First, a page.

Phobos EAV Gets UK and European Altitude Records

The motor builds up to full thrust On the 1st of October, at 12:15 pm PST (8:15 pm GMT), the UK Phobos-EAV rocket, built by UK amateur rocketry group MARS, successfully blasted off from the Black Rock Desert, Nevada, U.S.A. setting a new verified altitude record for a UK built amateur rocket, of over 11 kilometres (34,500 feet), or over 1/10th of the way to space, almost 2 1/2 times higher than the previous UK altitude record of 14,398 feet and also beating the previous European record which stood at 20,000'.

The rocket on it's way to 34,500' The recovery system worked flawlessly, lowering the rocket back down intact in two sections, both on reinforced ballistic high speed parachutes. The upper section of the rocket was recovered within 30 minutes of launch, approximately 3 miles downrange. The booster section of the rocket was recovered within 3 hours of launch, 5 miles downrange.

Rocket leaves the tower, pulling more than 50 G's The rocket reached a peak velocity of 1350 miles per hour (600 metres per second), with a total flight time of 330 seconds (5 1/2 minutes).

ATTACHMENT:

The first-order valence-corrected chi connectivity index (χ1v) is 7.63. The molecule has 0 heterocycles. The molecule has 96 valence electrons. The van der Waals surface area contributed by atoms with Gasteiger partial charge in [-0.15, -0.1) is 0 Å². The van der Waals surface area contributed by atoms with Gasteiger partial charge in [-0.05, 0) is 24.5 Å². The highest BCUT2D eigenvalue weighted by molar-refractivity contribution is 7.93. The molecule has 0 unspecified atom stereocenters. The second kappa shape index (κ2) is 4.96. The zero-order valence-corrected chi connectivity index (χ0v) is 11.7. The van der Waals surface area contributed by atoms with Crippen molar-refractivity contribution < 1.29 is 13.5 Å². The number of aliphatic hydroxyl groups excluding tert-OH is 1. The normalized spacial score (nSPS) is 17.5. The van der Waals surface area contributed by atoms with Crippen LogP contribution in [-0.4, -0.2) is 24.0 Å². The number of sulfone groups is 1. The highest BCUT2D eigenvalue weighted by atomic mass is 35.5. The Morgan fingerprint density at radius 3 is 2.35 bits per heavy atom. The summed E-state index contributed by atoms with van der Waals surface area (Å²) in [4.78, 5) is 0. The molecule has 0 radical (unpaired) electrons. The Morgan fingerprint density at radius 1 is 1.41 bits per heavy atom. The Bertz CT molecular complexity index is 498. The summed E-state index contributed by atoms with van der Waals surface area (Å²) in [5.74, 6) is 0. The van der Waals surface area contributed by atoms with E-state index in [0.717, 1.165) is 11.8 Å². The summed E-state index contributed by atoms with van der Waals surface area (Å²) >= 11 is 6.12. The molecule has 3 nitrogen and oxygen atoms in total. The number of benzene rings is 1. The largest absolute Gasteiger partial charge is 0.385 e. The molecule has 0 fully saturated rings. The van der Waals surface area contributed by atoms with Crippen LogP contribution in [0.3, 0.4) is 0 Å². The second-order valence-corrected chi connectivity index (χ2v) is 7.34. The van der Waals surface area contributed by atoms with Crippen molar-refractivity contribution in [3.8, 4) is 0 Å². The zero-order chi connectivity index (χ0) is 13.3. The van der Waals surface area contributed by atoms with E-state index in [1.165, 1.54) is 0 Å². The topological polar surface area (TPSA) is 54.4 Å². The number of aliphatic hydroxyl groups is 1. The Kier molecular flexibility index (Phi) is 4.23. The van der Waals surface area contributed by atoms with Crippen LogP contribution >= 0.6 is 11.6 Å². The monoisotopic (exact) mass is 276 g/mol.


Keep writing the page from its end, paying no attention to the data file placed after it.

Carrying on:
The booster motor section of the rocket has been sent to the motor testing labs of the U.S. rocketry organisation, Tripoli, since it is the first time in the world that this particular class of motor has ever been recovered successfully after launch. The flight also resulted in yet another first, with it being the first time that accurate thrust data was obtained for this class of rocket motor.

Later the same day, at 4:15 pm PST on the 1st of October, the MARS team also flew their backup vehicle, Phobos-3, to a verified altitude of 16,000 feet, again beating the previous UK altitude record.

The MARS team will be returning to the UK on Thursday, somewhat tired after several sleepless nights in the desert getting the rocket ready and then launching two altitude attempt vehicles in a weekend.

A triumphant MARS posing in the desert

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